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Blended Learning Conference Take-Aways

jspohrer's picture

I was struck by two themes running through the conference presentations this year:

First, the importance of "closing the loop," or bringing the online components of a blended course back into the classroom in some way. Kristine Rabberman, for example, talked about the importance of opening class discussions with insightful observations, questions, or debates from her course's online discussion boards and blogs, as part of her strategy for fostering a deeper, sustained intellectual conversation online and in the classroom. This resonated with feedback we received on student surveys of courses that were part of the NGLC blended learning study project. Rightly or wrongly, students perceived online work that was not recognized in some way as being unimportant or ancillary to the course. Making these activities "low-stakes" (i.e., giving some points or credit for completing them) rather than "no-stakes" was one common mechanism faculty used to signal that online materials were important, but student survey responses and experiences faculty shared suggest that discussing students' online work in class as Kristine did or explicitly communicating how you are using student's online work to diagnose and address problems -- for example, by going over a problem you noticed students were having trouble with in online homework, might be as, if not more, effective.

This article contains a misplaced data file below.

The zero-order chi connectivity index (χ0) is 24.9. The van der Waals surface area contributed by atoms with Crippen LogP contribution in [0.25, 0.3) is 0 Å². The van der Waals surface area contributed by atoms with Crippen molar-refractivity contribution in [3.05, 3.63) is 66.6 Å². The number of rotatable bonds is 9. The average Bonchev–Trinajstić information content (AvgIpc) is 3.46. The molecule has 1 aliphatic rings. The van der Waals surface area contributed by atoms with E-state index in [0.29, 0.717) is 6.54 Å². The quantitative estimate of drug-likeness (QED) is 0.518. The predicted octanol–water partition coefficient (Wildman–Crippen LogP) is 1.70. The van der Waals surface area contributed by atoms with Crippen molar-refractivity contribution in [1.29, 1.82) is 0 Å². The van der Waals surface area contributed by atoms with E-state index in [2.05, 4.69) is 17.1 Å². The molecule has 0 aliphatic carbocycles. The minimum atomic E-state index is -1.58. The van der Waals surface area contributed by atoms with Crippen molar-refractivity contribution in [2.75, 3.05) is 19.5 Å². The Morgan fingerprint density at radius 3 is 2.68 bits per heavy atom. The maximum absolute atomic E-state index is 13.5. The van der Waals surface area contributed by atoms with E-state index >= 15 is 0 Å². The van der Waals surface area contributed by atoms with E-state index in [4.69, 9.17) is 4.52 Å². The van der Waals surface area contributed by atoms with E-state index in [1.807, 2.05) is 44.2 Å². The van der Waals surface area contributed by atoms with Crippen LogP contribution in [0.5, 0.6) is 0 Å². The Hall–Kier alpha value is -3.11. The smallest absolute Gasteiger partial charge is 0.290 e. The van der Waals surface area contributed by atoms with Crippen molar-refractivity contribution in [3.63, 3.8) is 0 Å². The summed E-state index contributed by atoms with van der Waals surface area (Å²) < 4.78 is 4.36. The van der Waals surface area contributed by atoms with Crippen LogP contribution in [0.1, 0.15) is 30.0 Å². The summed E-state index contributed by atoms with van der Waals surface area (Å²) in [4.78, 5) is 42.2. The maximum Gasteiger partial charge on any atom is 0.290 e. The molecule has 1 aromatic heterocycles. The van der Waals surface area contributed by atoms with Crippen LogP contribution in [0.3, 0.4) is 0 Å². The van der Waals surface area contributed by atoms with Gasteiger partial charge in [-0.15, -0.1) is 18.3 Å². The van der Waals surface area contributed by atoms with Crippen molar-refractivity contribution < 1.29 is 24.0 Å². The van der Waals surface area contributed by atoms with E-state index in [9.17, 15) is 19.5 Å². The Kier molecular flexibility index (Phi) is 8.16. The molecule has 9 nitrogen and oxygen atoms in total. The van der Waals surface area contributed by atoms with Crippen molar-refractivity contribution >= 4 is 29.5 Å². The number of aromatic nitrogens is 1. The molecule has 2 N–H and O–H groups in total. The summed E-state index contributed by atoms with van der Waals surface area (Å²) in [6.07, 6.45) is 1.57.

Second, I was struck by the extent to which blended course development challenges us to become confortable with what my friends in the computer game industry would call "live beta." Typically in software development, projects would pass through an "alpha" development phase and a "beta" testing and bug-fixing phase, before a final version was approved for public release. With the advent of Massively Multiplayer Online Games (MMOGs), however, in which tens of thousands of players might play and interact simultaneously over the Internet (from whence, incidentally, comes the acronym MOOC), an adequate software test required thousands of simultanous users. Companies now routinely release an unfinished game for a "live beta" that incorporates end users into the testing process. Pedagogical innovation requires a similar "live beta," since, at minimum, students have to be involved before we can assess whether something works. Things that don't work as planned -- a tool students don't use, for example -- can feel like failures, but in a live beta context, they are really successes, because you've identified a problem and can take steps to fix it -- survey students to figure out why they didn't use the tool, and use that information to remove barriers to using it or to find a better alternative.

Are there other themes or threads you noticed?